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Prospect Report: Mike Stanton’s 2010 Fantasy Value

Image courtesy of: M. Zeising

In addition to the hype surrounding the MLB draft on Monday night and Stephen Strasburg’s major-league debut on Tuesday night, fantasy owners now have Mike Stanton’s long-awaited arrival to look forward to.

Stanton’s absence from Double-A Jacksonville’s lineup on Sunday almost certainly confirms this, as the young outfielder is expected to join the Marlins on Tuesday in Philadelphia.

Fantasy managers have known about Stanton for a while, but his expected call up begs the question: What will his fantasy impact be in 2010?

Before we can answer this, it’s important to understand just how good the 2007 second-round pick has been:

2008 (High-A): 468 at-bats, 89 runs, 26 doubles, three triples, 39 homers, 97 RBI, 153 strikeouts, 58 walks, .293/.381/.611.

2009 (High-A and Double-A): 479 at-bats, 76 runs, 24 doubles, five triples, 28 homers, 92 RBI, 144 strikeouts, 59 walks, .255/.341/.501.

While his power stroke dominated minor-league pitching in ’08 and ’09, Stanton has actually exceeded expectations in 2010:

2010 (Double-A): 190 at-bats, 41 runs, 12 doubles, two triples, 21 homers, 52 RBI, 53 strikeouts, 44 walks, .311/.441/.726

Dave Winfield comparisons are plentiful, as all five of Stanton’s tools rate as solid-average or better. The 20-year-old has “light-tower power” and the ability to swipe 20 bases per season according to Baseball America, though he has yet to develop base-running instincts.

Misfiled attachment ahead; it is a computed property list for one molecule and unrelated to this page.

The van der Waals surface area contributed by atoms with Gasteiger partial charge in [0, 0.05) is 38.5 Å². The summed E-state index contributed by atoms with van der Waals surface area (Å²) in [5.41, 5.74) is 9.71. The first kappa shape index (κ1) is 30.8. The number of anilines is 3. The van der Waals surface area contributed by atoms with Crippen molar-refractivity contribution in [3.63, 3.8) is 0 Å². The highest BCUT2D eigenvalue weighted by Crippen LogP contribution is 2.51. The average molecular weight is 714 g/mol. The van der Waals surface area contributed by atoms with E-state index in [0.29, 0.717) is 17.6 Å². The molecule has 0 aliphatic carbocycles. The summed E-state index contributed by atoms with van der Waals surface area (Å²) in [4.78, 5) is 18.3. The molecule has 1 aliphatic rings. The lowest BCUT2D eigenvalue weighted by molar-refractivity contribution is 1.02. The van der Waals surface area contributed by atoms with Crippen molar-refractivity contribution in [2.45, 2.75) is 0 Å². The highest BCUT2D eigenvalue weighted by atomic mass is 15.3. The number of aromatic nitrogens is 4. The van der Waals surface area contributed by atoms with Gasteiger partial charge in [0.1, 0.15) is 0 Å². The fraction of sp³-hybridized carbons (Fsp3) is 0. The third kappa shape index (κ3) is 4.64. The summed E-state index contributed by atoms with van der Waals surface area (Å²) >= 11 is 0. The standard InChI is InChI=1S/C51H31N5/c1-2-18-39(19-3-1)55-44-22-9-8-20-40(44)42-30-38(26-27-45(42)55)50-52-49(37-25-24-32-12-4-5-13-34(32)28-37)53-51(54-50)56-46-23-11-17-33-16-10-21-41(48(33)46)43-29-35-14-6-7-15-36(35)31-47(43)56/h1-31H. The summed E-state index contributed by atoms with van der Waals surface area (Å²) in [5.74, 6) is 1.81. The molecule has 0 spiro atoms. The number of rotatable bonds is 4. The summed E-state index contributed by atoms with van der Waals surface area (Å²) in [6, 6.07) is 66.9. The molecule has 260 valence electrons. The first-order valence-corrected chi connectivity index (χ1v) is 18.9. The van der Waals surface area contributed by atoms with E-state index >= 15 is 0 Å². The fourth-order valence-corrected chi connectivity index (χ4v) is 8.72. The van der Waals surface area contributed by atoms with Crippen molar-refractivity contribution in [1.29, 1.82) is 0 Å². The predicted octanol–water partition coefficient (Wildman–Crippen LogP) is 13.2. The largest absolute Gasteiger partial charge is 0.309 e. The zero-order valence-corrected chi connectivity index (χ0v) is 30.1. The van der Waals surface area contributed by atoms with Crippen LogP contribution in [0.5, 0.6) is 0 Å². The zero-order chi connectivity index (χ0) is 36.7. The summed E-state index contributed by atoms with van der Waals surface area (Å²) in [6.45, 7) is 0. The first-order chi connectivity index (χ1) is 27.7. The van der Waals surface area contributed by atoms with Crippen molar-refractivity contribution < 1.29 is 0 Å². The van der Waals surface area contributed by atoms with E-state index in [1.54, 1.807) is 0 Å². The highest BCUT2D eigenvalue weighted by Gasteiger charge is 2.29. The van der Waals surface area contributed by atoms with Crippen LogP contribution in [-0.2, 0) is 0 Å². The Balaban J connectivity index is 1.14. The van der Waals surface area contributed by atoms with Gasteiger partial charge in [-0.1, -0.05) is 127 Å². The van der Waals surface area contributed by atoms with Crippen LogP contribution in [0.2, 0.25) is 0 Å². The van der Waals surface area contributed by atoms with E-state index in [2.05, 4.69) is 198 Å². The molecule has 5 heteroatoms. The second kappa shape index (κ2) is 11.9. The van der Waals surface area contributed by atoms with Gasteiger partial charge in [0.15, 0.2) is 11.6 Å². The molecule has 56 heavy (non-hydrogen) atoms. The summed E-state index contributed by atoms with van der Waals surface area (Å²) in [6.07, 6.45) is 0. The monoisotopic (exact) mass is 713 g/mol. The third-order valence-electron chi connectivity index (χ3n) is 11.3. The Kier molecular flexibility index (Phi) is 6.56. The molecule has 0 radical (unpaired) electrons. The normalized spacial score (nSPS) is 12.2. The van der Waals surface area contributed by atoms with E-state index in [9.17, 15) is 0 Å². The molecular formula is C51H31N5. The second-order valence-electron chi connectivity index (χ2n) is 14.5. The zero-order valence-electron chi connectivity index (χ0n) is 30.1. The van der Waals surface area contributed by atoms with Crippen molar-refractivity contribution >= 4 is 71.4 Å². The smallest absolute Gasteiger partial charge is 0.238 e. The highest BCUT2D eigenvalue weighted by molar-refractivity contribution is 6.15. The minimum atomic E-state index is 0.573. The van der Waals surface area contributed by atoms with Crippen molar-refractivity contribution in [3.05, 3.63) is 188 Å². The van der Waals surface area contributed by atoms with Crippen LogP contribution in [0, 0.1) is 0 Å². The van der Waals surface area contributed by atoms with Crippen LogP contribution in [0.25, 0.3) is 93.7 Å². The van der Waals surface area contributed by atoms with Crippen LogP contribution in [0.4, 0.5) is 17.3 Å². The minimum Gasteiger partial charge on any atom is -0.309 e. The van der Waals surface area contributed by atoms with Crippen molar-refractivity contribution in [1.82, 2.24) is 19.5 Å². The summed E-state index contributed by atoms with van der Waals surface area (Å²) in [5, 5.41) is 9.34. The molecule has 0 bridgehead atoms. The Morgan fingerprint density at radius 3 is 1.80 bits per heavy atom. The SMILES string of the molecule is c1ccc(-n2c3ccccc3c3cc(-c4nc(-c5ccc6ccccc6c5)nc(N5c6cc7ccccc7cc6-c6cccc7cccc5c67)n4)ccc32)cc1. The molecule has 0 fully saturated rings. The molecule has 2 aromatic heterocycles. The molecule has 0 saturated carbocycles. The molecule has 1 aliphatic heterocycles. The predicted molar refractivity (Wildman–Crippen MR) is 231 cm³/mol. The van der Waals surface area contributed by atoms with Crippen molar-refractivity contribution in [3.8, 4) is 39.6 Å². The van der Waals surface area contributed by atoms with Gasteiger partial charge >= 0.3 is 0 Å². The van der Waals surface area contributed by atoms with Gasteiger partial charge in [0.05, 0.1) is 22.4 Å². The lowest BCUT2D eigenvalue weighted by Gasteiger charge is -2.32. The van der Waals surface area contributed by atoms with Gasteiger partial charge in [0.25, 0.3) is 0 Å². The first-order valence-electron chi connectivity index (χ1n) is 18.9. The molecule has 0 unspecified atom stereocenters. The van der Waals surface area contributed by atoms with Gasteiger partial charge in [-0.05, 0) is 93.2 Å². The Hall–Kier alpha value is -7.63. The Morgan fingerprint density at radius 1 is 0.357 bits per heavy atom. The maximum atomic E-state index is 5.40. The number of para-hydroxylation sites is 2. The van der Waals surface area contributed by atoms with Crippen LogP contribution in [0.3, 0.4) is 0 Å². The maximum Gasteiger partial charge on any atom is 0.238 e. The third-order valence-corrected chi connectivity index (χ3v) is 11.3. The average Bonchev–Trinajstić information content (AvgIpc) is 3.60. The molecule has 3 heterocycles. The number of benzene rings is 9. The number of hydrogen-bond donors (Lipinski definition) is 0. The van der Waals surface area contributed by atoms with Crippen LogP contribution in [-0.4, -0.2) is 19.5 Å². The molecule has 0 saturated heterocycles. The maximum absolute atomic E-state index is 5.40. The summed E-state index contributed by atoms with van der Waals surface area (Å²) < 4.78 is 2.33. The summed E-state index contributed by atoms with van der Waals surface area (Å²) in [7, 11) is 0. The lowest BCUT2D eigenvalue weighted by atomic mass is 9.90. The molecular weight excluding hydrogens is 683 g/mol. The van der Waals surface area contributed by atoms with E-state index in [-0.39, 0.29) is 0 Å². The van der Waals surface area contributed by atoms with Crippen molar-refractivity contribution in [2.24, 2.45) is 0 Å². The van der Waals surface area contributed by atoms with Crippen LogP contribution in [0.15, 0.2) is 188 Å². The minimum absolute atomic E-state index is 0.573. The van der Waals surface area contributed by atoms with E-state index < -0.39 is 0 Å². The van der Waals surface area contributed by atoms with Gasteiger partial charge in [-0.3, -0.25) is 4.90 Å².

BA also notes his tremendous work ethic and modest personality.

If there’s any reason to doubt Stanton, it’d be due to his high strikeout totals. Though his pitch recognition has improved, “he still gets caught guessing too much.” This will likely hamper his fantasy value for the rest of 2010.

It’s important to note, however, that the Marlins plan to give Stanton regular at-bats. This means Chris Coghlan, Cameron Maybin, and Cody Ross are likely to split time among the remaining outfield positions.

Given Coghlan’s recent resurgence (six multi-hit games in his last seven contests), and Ross’s steady production (six HRs, 33 RBI, .300 average), Maybin (.225 average in 182 at-bats) likely stands to lose the most playing time in the near future.

Stanton is expected to bat seventh in Florida’s lineup, but could move up if his production warrants it.

Although Jason Heyward has become a top-50 player, you shouldn’t expect similar immediate success from the 20-year-old Stanton. He will undoubtedly display wicked power, but his batting average will likely limit his value.

In the long term, Stanton’s ceiling is higher than that of Ike Davis, but lower than Justin Smoak’s. Still, the Marlins outfielder has 40-HR potential, making him an exceptionally valuable commodity in all keeper/dynasty formats.

FBI Forecast: 325 at-bats, 40 runs, 13 HRs, 45 RBI, .260 batting average

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